Gov. Ralph DLG Torres has come out with a statement of support for better immigration status for the CNMI’s long-term workers but also criticized Delegate Gregorio Kilili C. Sablan (Ind-MP) for alleged inaction on the matter in the U.S. Congress.
In a letter to Sablan dated Aug. 9, 2018, Torres sharply criticized Sablan for allegedly failing to act on previous bills that would have provided better status to foreign workers.
“As our current delegate to the U.S. House of Representatives, it is your responsibility to do what is right for our Commonwealth and the people who call these islands home,” wrote Torres in response to Sablan’s request for a statement of support for his H.R. 6578.
Sablan had solicited the support of the governor for his bill, which proposes to provide permanent status to workers who have held CW-1 visas since 2015 and provides them with the option to become U.S. permanent residents after five years.
Torres pointed out in his letter to Sablan that dating back to 2011, a month prior to Sablan’s introduction of H.R. 1466 in the 112th U.S. Congress, Torres and his colleagues in the 17th NMI Legislature published the “only official CNMI document” expressing full support for granting improved status to long-term guest workers. He noted that they held 10 public hearings, did research, and heard community concerns to produce a 365-page report outlining the Legislature’s official recommendation to Congress.
Torres pointed out that in 2016, he led the CNMI delegation in the Section 902 consultations with the federal government, which produced the “first-ever report to the U.S. Congress” that expressed support for permanent status for long-term guest workers.
“It is through these constructive conversations with our federal counterparts that a legislative framework was established for workforce policy discussions between the CNMI and the US,” Torres wrote. “In the report, the U.S. Department of Homeland Security agreed with our recommendation that [U.S.] Congress should seriously consider options for a more permanent [status] for workers and their families.”
Despite all the support, Torres wrote, he sharply criticized the delegate for still failing to act on the widely supported legislation.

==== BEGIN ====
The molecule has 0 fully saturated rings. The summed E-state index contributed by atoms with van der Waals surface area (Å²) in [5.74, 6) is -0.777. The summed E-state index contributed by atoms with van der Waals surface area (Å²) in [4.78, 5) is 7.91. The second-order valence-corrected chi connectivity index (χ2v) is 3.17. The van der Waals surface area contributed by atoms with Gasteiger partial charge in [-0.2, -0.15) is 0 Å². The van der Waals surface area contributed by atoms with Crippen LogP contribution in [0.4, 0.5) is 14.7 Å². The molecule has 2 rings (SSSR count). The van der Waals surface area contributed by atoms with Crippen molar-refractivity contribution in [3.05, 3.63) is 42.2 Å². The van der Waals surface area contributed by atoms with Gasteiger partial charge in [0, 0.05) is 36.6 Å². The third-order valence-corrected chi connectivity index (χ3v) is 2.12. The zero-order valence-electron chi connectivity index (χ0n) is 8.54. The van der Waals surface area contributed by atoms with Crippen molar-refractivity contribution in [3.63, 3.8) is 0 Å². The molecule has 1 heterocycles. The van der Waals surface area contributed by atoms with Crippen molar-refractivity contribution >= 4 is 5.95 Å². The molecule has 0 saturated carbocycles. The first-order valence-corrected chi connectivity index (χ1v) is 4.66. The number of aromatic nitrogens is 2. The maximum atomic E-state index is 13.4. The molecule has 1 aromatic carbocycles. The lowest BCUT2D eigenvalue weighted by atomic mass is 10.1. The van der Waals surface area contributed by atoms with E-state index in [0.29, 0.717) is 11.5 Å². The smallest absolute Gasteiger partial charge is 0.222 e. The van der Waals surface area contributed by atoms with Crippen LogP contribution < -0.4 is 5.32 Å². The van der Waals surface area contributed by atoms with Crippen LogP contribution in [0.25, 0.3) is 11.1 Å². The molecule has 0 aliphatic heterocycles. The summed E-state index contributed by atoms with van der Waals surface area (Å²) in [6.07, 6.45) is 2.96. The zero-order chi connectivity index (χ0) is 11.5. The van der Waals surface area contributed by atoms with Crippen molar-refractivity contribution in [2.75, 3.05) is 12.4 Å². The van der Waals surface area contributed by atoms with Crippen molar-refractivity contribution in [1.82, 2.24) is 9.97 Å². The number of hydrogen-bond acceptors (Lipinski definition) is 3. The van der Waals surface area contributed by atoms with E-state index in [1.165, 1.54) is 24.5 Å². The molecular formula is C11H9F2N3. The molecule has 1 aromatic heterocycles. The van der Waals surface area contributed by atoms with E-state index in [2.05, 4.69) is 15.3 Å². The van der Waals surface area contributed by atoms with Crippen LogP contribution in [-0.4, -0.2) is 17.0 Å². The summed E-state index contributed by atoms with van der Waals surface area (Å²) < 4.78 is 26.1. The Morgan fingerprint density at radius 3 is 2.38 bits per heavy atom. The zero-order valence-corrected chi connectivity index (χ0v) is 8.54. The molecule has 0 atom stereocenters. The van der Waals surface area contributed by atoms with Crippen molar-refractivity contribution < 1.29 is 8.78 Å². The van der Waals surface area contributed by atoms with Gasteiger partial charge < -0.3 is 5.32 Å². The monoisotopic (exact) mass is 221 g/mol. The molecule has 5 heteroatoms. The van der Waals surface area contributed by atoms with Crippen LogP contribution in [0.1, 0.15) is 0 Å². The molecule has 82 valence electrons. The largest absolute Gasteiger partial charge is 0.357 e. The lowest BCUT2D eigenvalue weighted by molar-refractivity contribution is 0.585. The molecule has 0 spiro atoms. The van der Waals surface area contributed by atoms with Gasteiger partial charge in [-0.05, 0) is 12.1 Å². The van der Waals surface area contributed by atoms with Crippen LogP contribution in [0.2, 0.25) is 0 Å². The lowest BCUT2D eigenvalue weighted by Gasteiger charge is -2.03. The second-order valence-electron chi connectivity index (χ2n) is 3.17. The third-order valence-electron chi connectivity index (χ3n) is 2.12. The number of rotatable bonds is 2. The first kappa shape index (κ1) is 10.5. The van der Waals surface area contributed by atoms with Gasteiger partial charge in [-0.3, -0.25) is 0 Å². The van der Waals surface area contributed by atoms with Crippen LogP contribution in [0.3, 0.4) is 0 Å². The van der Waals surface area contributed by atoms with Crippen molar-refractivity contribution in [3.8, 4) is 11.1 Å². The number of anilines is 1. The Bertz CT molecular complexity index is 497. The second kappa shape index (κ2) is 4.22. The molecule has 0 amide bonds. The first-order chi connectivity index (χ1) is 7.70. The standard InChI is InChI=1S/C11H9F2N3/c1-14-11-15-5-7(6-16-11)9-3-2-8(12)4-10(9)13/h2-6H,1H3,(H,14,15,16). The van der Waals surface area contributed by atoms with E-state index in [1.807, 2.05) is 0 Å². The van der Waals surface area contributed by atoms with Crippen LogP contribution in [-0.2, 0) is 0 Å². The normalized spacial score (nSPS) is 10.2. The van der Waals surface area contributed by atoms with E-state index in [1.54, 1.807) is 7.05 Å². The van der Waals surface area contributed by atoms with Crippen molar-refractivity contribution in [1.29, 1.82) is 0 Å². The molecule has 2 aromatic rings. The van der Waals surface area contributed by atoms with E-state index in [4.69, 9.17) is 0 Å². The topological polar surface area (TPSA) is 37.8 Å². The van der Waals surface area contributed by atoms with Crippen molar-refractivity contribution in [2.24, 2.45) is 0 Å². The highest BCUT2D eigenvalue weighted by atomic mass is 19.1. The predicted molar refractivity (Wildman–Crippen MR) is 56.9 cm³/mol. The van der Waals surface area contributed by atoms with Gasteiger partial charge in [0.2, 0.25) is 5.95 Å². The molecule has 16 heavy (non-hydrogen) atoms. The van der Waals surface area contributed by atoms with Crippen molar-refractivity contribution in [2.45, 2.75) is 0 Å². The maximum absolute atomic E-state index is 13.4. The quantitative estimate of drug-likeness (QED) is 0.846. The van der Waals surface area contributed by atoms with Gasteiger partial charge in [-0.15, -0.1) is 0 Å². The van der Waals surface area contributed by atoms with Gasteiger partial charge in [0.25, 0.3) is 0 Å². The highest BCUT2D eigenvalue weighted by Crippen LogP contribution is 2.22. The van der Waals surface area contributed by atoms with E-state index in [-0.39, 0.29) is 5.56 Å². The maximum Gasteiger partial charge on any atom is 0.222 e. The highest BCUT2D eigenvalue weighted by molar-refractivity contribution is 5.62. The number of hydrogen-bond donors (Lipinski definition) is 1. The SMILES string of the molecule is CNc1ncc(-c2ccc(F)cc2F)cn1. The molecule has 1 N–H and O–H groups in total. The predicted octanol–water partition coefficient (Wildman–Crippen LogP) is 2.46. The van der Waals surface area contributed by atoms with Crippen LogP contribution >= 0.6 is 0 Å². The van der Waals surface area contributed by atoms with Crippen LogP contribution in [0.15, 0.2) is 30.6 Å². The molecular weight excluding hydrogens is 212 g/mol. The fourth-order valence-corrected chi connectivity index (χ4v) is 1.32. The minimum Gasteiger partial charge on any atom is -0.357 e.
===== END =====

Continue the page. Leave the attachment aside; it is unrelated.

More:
“This report was provided to you [Sablan] with the support of the Obama administration and the federal consultation team. Yet, action on passage of this legislation did not occur,” Torres wrote.
“I have been consistent in my belief that improved status is good for the CNMI, both economically and socially, in order to recognize the contributions long-term guest workers have and continue to make in our islands and in effort to prevent the separation of families.”
Sablan, in an Aug. 1, 2018, letter, urged Torres to support his bill, and in a statement from his newsletter dated Aug. 3, 2018, hoped that Torres would “support my new legislation and all our legacy workers and investors.”
“This has been a paramount priority of mine personally and of this administration and with every opportunity I have been given, I have provided my support. However, we still have no legislation that effectively advocates for people who have helped build our Commonwealth, for people who have contributed to this progress, and for people who call these islands home,” wrote Torres in his Aug. 9, 2018 letter, adding that long-term guest workers have been a “part of our community for decades.”
“It was not until this year that we passed meaningful federal legislation in a Republican Congress and a Republican administration that ensures there is a full acknowledgement and protection of our long-term guest workers and their families and additional time for the construction and progress of our islands to continue,” Torres said. “After 10 years of your term in Congress, we passed meaningful federal immigration legislation in 2018.”